Thus far, we've largely focused on editing individual images in Camera Raw. But if you tried to edit every image individually in Camera Raw, even in filmstrip mode, you probably wouldn't have much time to have a life. Back in the days of film, you didn't scan every image and edit it in Photoshop. Instead, you looked at the film on a light table, and picked those images that were worthy of further attention.
That's where Bridge comes in. You can make your initial selects from a shoot using Bridge as a digital light table. When you want to convert your images, you can host Camera Raw in Bridge, and have it convert images in the background. You can also use Bridge to add and edit metadataone of the first things we do to a new folder of raw images is to add our copyright notices to each image. And while we admit to being less assiduous than we really should be, we also use Bridge to add keywords to images so that we have some hope of finding them again several years hence. See the sidebar "All About Metadata," later in this chapter.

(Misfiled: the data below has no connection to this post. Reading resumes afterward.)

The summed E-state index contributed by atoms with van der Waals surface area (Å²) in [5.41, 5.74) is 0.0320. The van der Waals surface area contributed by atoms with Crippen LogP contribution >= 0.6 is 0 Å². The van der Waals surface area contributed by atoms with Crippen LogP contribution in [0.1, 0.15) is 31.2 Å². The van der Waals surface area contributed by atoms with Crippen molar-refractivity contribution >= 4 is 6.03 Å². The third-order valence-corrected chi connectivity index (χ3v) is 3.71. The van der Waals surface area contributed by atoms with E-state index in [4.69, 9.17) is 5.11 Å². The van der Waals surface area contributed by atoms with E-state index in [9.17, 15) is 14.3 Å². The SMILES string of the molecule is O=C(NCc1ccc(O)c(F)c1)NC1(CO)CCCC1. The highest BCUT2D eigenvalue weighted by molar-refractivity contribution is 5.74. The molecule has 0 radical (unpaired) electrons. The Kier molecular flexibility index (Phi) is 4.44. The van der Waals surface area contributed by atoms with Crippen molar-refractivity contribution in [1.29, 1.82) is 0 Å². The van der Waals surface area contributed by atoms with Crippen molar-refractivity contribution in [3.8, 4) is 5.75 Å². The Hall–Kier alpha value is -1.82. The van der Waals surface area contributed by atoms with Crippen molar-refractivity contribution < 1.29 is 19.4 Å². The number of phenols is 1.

Bridge is a surprisingly deep application that serves the entire Adobe Creative Suite, not just Photoshop, and a comprehensive guide to its features would require a book in its own right. Nevertheless, we want to guide you through a number of our favorite features and describe how we use this powerful application.
On single-monitor systems, we usually keep Bridge hidden unless we're actually using it. On dual-monitor systems, we keep Bridge open on the second monitor all the time.
The simplest way to launch Bridge is to do so the way you launch any other application on your platform of choice. However, you have the following additional options (see Figure 11-40):
Figure 11-40. Launching Bridge